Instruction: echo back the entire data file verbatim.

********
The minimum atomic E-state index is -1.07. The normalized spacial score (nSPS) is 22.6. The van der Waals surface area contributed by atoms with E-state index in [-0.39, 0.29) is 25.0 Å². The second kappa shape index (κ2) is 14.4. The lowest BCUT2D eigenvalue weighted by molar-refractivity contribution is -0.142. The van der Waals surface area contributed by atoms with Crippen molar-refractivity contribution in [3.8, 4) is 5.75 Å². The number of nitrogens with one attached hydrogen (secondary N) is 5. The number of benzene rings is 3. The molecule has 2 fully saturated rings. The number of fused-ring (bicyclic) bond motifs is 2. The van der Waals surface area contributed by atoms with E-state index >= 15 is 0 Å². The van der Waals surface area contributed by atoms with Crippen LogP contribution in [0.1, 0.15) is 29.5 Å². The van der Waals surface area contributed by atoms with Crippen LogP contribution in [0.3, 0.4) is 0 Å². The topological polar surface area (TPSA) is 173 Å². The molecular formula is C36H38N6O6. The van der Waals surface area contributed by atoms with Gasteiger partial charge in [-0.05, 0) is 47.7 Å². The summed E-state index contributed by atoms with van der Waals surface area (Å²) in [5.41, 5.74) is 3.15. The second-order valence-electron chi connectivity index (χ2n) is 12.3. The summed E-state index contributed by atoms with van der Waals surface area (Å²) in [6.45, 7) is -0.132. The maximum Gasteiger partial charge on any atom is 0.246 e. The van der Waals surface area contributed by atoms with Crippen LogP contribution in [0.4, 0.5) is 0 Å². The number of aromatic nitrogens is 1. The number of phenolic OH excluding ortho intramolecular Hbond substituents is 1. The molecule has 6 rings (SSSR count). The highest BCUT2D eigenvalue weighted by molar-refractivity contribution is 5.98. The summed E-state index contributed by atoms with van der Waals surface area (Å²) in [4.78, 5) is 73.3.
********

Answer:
The minimum atomic E-state index is -1.07. The normalized spacial score (nSPS) is 22.6. The van der Waals surface area contributed by atoms with E-state index in [-0.39, 0.29) is 25.0 Å². The second kappa shape index (κ2) is 14.4. The lowest BCUT2D eigenvalue weighted by molar-refractivity contribution is -0.142. The van der Waals surface area contributed by atoms with Crippen molar-refractivity contribution in [3.8, 4) is 5.75 Å². The number of nitrogens with one attached hydrogen (secondary N) is 5. The number of benzene rings is 3. The molecule has 2 fully saturated rings. The number of fused-ring (bicyclic) bond motifs is 2. The van der Waals surface area contributed by atoms with E-state index >= 15 is 0 Å². The van der Waals surface area contributed by atoms with Crippen LogP contribution in [0.1, 0.15) is 29.5 Å². The van der Waals surface area contributed by atoms with Crippen LogP contribution in [0.3, 0.4) is 0 Å². The topological polar surface area (TPSA) is 173 Å². The molecular formula is C36H38N6O6. The van der Waals surface area contributed by atoms with Gasteiger partial charge in [-0.05, 0) is 47.7 Å². The summed E-state index contributed by atoms with van der Waals surface area (Å²) in [5.41, 5.74) is 3.15. The second-order valence-electron chi connectivity index (χ2n) is 12.3. The summed E-state index contributed by atoms with van der Waals surface area (Å²) in [6.45, 7) is -0.132. The maximum Gasteiger partial charge on any atom is 0.246 e. The van der Waals surface area contributed by atoms with Crippen LogP contribution in [0.4, 0.5) is 0 Å². The number of aromatic nitrogens is 1. The number of phenolic OH excluding ortho intramolecular Hbond substituents is 1. The molecule has 6 rings (SSSR count). The highest BCUT2D eigenvalue weighted by molar-refractivity contribution is 5.98. The summed E-state index contributed by atoms with van der Waals surface area (Å²) in [4.78, 5) is 73.3.